Toronto Blue Jays – Organizational Filler (In) – Paul Quantrill


One of the the coolest perks of being accredited with the Vancouver Canadians this season, aside from the pulled pork sandwiches I shove down my throat every night, is the fact I get to crowbar my now fatter arse into the coaches room post-game to discuss the state of the team. Generally it’s just manager Clayton McCullough, hitting coach Dave Pano, and pitching coach ‘Big’ Jim Czajkowski in attendance, so there is a little room to breath. Every now and then though, the roving instructors are passing through, which makes for a very cramped interview.

As I strolled in this past Monday, there was a bit of a treat in store. Not only was Big Jim there to talk about Tom Robson‘s start, but Paul Quantrill, the Jays roving pitching coach was available, which led to a wide ranging discussion.

Before I get to that though, Tom Robson. A Ladner, B.C. native, which is about a half hour drive from the Nat, the twenty year old right-hander was taken in the fourth round of the 2011 draft. By most accounts, that may have been a bit high, but Robson has done nothing in his pro career thus far to cast doubt on his ability.

After signing late, Robson only made his debut in 2012. Even then he only threw eleven innings before an injury shut him down for the season. Once that healed he was off to instructs and then the Dominican for winter ball. That has allowed for a full program this season and the 6’4″ 200 pounder has taken full advantage

A lot of reports I read had worries about his strike out rate. Watching him live, I don’t see the issue. His fastball sits in the low 90s and he can ramp it up to 95 mph on occasion. He hits his spots and when he does miss, it’s down. He’ll throw a straight change early in the count, especially after missing with a fastball, in an effort to induce weak contact. As per Cjazkowski, ‘hitters at this level will be geared towards fastball if the pitcher has missed with his last one.’  As I wrote here, there is no innings limit with these younger pitchers this year, but they are on strict pitch counts.  They give them eighty pitches, it’s up to the kid how deep they go in a game with them.  If they can get a hitter to roll over on a changeup early in the count, all the better.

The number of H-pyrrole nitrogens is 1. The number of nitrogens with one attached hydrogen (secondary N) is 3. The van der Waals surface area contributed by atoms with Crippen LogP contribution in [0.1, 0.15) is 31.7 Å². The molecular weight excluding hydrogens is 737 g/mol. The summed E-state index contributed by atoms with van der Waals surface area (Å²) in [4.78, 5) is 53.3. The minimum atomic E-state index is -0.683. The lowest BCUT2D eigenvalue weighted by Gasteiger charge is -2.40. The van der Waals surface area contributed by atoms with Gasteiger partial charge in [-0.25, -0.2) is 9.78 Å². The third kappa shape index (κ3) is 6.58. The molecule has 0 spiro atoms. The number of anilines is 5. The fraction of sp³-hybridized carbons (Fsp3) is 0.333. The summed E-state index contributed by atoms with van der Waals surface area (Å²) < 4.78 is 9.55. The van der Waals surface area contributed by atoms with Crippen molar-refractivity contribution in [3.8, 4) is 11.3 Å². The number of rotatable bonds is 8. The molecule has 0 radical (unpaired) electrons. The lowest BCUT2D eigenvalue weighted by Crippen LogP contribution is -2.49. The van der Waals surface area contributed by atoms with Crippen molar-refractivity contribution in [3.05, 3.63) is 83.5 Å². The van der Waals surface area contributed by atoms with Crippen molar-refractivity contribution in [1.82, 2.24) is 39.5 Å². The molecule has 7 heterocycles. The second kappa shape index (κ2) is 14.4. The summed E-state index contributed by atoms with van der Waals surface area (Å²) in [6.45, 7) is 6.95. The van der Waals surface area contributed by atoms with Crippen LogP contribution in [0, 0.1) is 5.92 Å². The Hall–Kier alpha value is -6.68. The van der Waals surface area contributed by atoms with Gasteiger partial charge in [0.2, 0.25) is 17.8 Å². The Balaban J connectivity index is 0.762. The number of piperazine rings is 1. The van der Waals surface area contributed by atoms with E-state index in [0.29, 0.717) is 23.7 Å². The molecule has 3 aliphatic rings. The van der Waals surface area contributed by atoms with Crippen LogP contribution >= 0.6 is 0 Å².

Robson poses for a crap photographer (courtesy of Charlie Caskey)

In a strikeout situation he’ll throw a change that has arm side movement. He’ll often bury it, in an effort to get check swings. His curve is a plus pitch for this level. The break fools not only hitters but the umpires as well. It is probably a major league pitch already.

After the season the Jays, and many of their affiliates have had this season, I’ve found myself quite down on most prospects, and am a bit gun-shy to predict pitcher success after Taylor Cole and Javier Avendano have struggled in Lansing this year, but Robson, I think, will be one to watch with the Lugnuts next season.

Quantrill was extremely impressed with the performance and claimed to be very happy with Robson’s development.

I asked Paul how often he’d seen Daniel Norris this year.  It had only been the once, but for him, ‘the stuff is there for everyone to see.’  Nobody can question the left-handers pitches, for Quantrill, the bulk of Norris’ early-season problems were between the ears.  If you throw in the 90s in high school, you dominate, simple as that.  Pro hitters, though, are a different kettle of fish and he just needs to change his mentality on the mound.  ‘He’s the nicest kid off the field you’ll ever meet, but as soon as he crosses that white line, he needs to learn how to get mean.  Even your brother is your worst enemy.’

Daniel Norris pitches for the Lansing Lugnuts in Lansing, Michigan on August 9, 2013. Mandatory Credit: Jay Blue

The ex-Jay believes Norris is finally starting to trust his stuff and sees a Dunedin assignment next season.

We also talked about some of the younger, rawer kids in the system.  For guys like Jacob Brentz and Matt Smoral, the trick for the Jays staff is to get them to slow the game down to their speed.  It’s easy enough to get them repeating their deliveries in the bullpen, but all too often they let the speed of the game overwhelm them, throwing their mechanics out of whack.

‘Once you can get them repeating their delivery in a game situation you can then start working on their (ie) changeup in the ‘pen, and the whole process starts again.’

Lastly we touched on Sean Ratcliffe‘s promotion to Vancouver and subsequent movement to the temporary inactive list.  Ratcliffe, at the time, was in Australia at Canadian Junior National Team’s pre-world championships camp.  A native of Ajax, Ontario Ratcliffe was drafted this year by the Jays in the eighteenth round.  Quantrill noted how raw he is, having only converted from catcher to full-time pitcher a couple of years ago.  In fact, he wasn’t even sure if he would make the JNT, although, judging by this link, he has.

Since I’m only really keeping track of the Jays for draft purposes at the moment, will keep a closer eye on Canada’s travails in Taiwan.  Hopefully they can improve on their silver medal from a year ago.